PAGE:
An Argentinean court has moved one step closer to opening a historic investigation against Myanmar's military and civilian leadership over the genocide against the Rohingya people, the Burmese Rohingya Organisation UK (BROUK) said.
The court in Buenos Aires on Friday overturned a previous decision not to pursue a case against State Counsellor Aung San Suu Kyi and senior officers in the Myanmar military.
The court has instead requested now more information from the International Criminal Court (ICC) to ensure that a case in Argentina would not duplicate other justice efforts, BROUK said in a statement yesterday.
On 13 November 2019, BROUK petitioned Argentinian courts to open an investigation into the role of Myanmar's civilian and military leaders in committing genocide and crimes against humanity against the Rohingya.
Under the principle of universal jurisdiction, such crimes can be investigated anywhere in the world regardless of where they were committed.
The Argentine court's progress comes in addition to the ICC investigation and the Gambia's case filed in November last year against Myanmar for violating the Genocide Convention with the International Court of Justice (ICJ). In January this year, the ICJ imposed "provisional measures" on Myanmar as part of the case, essentially a legal injunction ordering the end to genocidal practices against the Rohingya.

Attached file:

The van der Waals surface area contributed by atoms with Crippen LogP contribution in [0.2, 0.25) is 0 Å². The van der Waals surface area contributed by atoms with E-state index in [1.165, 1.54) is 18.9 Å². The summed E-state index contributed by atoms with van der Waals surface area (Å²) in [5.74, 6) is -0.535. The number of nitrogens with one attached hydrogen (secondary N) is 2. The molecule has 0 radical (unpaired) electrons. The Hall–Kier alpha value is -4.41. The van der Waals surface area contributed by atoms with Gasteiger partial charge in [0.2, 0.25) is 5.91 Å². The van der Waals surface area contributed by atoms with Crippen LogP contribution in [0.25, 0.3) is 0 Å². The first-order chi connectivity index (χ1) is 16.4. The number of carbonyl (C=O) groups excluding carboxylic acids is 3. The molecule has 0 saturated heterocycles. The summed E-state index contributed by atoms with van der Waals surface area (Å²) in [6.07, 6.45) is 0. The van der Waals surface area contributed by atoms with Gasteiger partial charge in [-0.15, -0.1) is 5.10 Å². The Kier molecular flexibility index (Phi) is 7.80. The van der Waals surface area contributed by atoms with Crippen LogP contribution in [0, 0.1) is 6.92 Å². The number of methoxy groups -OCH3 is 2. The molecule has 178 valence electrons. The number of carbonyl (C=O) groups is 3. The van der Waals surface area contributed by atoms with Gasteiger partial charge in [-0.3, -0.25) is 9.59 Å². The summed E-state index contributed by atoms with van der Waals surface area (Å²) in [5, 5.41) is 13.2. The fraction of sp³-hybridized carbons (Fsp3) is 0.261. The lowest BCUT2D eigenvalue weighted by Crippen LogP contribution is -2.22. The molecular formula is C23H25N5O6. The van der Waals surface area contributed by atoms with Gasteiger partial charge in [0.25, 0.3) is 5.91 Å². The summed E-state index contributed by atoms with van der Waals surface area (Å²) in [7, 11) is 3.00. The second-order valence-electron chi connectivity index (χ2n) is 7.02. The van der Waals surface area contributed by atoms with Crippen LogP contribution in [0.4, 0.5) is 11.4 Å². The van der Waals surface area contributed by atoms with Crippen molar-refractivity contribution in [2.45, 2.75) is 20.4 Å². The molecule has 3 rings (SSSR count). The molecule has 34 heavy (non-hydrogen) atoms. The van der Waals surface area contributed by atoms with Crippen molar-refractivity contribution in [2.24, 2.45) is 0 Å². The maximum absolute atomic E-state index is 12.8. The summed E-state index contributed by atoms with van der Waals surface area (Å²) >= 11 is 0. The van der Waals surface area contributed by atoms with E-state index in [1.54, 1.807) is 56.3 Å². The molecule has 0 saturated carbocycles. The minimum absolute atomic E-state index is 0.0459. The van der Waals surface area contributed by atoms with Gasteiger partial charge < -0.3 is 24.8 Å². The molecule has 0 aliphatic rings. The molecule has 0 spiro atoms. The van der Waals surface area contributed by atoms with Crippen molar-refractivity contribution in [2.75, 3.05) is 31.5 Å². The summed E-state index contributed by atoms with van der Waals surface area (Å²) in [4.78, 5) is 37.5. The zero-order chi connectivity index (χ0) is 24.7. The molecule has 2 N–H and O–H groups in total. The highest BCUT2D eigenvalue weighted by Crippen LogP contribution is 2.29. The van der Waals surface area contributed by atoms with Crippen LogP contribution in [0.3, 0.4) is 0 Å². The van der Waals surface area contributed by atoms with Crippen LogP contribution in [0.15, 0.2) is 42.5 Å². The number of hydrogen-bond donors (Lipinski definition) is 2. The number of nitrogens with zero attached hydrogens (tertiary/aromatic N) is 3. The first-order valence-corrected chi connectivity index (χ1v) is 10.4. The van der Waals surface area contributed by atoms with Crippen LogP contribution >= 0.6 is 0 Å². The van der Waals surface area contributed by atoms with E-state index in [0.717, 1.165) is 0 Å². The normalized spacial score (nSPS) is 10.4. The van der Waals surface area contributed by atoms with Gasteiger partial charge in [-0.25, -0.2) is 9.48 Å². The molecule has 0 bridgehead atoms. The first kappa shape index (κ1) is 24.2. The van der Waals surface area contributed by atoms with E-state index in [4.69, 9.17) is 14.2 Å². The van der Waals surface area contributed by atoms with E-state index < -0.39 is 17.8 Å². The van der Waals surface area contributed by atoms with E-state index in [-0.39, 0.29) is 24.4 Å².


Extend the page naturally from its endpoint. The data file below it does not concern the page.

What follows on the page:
The ICC in November last year approved an investigation into Myanmar for crimes against humanity against the Rohingya.
Argentinean human rights NGOs Grandmothers of the Plaza de Mayo and Foundation for Peace and Justice, founded by the Nobel Peace Prize Winner Adolfo Pérez Esquivel are supporting BROUK that is now being legally represented by Tomás Ojea Quintana, a prominent human rights lawyer and the former UN Special Rapporteur on the situation of human rights in Myanmar (2008-2014).
The case in Argentina is the first universal jurisdiction case concerning the Rohingya genocide anywhere in the world.